7.91J | Spring 2014 | Graduate

Foundations of Computational and Systems Biology

Instructor Insights

Course Overview

This page focuses on the course 7.91J Foundations of Computational and Systems Biology as it was taught by Profs. Christopher Burge, David Gifford, and Ernest Fraenkel in Spring 2014.

This course is an advanced undergraduate/graduate survey course in computational biology.

  • It is not a systems biology course, but topics important for analyzing complex systems will be presented.
  • It is not a synthetic biology course, but there is a guest lecture by George Church related to synthetic biology.
  • It is not an algorithms course; expertise in designing and analyzing algorithms is not assumed. The essential ideas behind a variety of algorithms will be discussed, but details of implementation are not addressed. Students will have the opportunity to implement at least one bioinformatics algorithm in the homework.

Course Outcomes

Course Goals for Students

  • To develop an understanding of foundational methods in computational biology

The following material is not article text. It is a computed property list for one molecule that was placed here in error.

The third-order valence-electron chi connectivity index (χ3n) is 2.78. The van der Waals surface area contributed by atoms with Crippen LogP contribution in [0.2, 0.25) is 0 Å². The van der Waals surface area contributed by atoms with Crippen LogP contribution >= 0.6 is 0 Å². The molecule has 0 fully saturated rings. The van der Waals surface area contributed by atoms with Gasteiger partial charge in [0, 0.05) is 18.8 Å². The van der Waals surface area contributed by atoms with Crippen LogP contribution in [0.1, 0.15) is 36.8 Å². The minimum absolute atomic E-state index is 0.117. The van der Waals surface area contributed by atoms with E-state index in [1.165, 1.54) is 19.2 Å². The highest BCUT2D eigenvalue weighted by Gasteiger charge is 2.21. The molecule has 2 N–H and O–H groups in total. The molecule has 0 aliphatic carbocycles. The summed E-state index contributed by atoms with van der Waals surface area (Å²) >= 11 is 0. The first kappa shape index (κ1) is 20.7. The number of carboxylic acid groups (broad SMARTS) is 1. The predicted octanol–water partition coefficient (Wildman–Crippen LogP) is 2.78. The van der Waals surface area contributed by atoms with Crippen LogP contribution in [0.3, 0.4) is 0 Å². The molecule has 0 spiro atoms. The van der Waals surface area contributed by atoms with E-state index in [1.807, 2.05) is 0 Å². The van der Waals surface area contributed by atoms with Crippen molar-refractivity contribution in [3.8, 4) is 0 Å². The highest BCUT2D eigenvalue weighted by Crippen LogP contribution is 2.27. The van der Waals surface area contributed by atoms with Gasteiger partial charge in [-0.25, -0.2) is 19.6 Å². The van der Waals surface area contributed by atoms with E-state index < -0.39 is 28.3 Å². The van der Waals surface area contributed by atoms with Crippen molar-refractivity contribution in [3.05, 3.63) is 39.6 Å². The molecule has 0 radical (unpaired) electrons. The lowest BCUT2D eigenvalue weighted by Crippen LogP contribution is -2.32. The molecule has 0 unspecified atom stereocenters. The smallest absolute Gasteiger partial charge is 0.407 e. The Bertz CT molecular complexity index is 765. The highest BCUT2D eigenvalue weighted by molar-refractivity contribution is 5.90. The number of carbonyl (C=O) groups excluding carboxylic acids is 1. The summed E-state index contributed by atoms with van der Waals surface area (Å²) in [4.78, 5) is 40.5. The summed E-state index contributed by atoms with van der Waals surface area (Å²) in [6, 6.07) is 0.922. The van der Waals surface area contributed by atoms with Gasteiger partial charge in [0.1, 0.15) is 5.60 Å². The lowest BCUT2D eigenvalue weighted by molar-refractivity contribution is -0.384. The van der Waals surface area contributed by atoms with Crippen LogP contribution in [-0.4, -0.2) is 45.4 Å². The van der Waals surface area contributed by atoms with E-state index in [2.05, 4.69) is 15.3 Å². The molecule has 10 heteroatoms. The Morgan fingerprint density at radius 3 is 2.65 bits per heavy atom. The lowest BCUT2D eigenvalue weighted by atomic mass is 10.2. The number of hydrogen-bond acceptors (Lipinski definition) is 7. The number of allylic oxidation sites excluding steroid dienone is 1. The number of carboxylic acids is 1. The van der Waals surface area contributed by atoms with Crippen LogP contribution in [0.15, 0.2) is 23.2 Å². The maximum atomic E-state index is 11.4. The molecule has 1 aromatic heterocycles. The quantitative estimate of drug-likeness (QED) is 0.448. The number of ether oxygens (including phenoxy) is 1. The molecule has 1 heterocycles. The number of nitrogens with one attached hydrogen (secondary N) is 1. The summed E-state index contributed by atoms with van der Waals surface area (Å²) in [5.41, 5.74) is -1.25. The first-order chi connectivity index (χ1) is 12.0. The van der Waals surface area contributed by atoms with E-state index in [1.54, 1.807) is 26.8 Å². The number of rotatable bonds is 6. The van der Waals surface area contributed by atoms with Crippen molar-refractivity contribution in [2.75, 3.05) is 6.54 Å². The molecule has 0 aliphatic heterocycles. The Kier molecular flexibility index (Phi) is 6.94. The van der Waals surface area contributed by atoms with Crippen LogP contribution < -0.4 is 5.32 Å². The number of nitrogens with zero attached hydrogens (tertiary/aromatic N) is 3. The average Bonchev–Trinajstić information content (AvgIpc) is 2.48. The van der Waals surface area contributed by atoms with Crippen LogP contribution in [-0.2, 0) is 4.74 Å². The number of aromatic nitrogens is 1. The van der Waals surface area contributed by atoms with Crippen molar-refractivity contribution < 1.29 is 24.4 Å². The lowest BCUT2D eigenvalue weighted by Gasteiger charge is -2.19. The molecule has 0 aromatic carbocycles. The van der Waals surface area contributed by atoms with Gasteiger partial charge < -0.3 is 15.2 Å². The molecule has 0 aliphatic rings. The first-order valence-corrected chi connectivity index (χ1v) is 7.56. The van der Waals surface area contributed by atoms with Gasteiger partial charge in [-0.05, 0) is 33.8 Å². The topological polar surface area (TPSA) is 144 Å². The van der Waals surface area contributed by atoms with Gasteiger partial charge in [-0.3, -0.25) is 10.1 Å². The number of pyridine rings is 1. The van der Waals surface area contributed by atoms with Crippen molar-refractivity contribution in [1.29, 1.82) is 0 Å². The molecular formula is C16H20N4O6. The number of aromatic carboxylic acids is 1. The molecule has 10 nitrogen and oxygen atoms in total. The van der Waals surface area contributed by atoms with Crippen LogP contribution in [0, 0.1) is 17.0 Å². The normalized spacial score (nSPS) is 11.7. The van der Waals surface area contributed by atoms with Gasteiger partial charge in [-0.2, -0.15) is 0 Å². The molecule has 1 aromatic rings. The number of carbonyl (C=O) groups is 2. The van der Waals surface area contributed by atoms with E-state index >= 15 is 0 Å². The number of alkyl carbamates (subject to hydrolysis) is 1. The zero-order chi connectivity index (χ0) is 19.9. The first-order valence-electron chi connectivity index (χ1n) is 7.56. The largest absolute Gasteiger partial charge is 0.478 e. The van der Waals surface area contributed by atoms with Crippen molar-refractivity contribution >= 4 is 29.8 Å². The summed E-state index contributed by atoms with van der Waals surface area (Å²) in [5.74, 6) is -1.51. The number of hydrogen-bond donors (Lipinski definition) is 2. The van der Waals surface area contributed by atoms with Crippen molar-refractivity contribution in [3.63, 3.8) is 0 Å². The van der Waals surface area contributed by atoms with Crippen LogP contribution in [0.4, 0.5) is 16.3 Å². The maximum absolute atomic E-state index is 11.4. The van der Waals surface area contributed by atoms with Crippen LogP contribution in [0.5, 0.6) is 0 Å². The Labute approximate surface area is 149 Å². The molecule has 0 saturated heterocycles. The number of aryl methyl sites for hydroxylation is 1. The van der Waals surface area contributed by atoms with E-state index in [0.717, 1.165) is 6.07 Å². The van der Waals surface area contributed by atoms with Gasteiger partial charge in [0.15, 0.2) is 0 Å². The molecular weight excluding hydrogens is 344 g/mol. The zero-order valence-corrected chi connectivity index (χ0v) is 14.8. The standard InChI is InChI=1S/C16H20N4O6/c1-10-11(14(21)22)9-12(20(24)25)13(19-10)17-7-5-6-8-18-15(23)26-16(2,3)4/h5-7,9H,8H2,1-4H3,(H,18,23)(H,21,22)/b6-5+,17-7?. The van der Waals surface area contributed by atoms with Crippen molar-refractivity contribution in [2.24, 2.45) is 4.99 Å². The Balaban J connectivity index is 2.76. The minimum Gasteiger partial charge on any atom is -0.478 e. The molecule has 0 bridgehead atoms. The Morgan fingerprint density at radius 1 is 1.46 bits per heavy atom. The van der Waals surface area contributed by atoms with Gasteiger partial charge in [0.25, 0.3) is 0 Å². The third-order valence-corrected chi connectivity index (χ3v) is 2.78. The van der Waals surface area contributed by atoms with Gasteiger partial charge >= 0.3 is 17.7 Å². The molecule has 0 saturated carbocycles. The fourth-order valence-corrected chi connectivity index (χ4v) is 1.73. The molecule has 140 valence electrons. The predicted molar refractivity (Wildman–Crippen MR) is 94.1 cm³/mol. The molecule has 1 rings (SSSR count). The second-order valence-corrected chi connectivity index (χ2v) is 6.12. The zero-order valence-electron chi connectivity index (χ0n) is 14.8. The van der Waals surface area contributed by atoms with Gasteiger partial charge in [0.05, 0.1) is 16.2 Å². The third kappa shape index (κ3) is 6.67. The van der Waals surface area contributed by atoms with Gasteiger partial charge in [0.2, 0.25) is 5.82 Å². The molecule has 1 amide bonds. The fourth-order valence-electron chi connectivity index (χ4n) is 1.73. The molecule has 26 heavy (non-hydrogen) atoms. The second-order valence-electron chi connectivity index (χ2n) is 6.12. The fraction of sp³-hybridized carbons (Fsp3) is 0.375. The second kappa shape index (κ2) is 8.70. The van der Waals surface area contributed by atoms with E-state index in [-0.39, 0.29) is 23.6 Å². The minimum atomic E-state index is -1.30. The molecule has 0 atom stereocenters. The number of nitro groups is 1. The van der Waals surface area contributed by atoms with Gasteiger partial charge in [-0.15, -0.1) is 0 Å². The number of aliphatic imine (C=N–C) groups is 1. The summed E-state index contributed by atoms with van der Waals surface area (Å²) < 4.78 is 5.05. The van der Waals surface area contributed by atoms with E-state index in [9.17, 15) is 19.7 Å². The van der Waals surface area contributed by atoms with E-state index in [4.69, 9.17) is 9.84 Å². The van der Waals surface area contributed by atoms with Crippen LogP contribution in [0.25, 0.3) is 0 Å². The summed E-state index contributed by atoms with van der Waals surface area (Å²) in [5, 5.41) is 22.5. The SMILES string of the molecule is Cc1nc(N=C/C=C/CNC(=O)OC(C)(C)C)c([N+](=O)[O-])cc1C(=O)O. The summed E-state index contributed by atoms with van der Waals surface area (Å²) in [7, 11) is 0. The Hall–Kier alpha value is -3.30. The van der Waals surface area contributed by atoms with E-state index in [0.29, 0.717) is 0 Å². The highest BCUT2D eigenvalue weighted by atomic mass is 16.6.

• To enable students to contextualize and understand the basis of a good portion of the research literature in this growing field
  • An additional goal for graduate students: to gain exposure to research in this field

Possibilities for Further Study/Careers

  • Graduate studies in computational biology
  • Careers in biotechnology

Curriculum Information


Students should have a strong background in either molecular biology or computer science. Depending on which course number the student enrolls in, there are different specific requirements.

Requirements Satisfied



Every spring semester.


The different versions of this course have different grading schemes. For example, this was the grading scheme for graduate students in biology, biological engineering, and health sciences & technology:

  • 30% Problem sets
  • 48% Exams
  • 20% Project
  • 2% Project peer review

Student Information


64 students

Breakdown by Year

Juniors, seniors, and graduate students enrolled in this course.

Breakdown by Major

Students from biology, biological engineering, computer science, and health sciences & technology enrolled in this course.

How Student Time Was Spent

During an average week, students were expected to spend 12 hours on the course, roughly divided as follows:


Met two times per week for 1.5 hours per session; 26 sessions total.


Met once a week for 1 hour per session. Optional attendance.

Out of Class

Learning Resource Types
Lecture Videos
Lecture Notes
Programming Assignments with Examples
Presentation Assignments
Written Assignments
Instructor Insights